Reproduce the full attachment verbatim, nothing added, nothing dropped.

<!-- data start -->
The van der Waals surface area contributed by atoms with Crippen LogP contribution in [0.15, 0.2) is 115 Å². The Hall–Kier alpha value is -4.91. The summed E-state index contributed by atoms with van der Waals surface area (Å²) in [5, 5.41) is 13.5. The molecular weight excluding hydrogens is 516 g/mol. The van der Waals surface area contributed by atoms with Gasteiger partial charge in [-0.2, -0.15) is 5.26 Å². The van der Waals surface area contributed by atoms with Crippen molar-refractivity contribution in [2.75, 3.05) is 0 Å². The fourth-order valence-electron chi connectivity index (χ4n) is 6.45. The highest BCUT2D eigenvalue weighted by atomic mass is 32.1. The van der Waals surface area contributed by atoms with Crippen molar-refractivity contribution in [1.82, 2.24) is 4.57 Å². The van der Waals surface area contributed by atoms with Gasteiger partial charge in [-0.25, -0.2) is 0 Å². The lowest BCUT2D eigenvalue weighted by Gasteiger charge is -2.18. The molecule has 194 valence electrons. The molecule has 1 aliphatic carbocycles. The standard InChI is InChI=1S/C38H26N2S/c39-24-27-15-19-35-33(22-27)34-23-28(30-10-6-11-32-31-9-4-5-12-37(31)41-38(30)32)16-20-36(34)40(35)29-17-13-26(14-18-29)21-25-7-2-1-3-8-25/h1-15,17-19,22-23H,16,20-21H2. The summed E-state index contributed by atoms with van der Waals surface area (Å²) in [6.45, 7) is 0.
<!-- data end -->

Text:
The van der Waals surface area contributed by atoms with Crippen LogP contribution in [0.15, 0.2) is 115 Å². The Hall–Kier alpha value is -4.91. The summed E-state index contributed by atoms with van der Waals surface area (Å²) in [5, 5.41) is 13.5. The molecular weight excluding hydrogens is 516 g/mol. The van der Waals surface area contributed by atoms with Gasteiger partial charge in [-0.2, -0.15) is 5.26 Å². The van der Waals surface area contributed by atoms with Crippen molar-refractivity contribution in [2.75, 3.05) is 0 Å². The fourth-order valence-electron chi connectivity index (χ4n) is 6.45. The highest BCUT2D eigenvalue weighted by atomic mass is 32.1. The van der Waals surface area contributed by atoms with Crippen molar-refractivity contribution in [1.82, 2.24) is 4.57 Å². The van der Waals surface area contributed by atoms with Gasteiger partial charge in [-0.25, -0.2) is 0 Å². The lowest BCUT2D eigenvalue weighted by Gasteiger charge is -2.18. The molecule has 194 valence electrons. The molecule has 1 aliphatic carbocycles. The standard InChI is InChI=1S/C38H26N2S/c39-24-27-15-19-35-33(22-27)34-23-28(30-10-6-11-32-31-9-4-5-12-37(31)41-38(30)32)16-20-36(34)40(35)29-17-13-26(14-18-29)21-25-7-2-1-3-8-25/h1-15,17-19,22-23H,16,20-21H2. The summed E-state index contributed by atoms with van der Waals surface area (Å²) in [6.45, 7) is 0.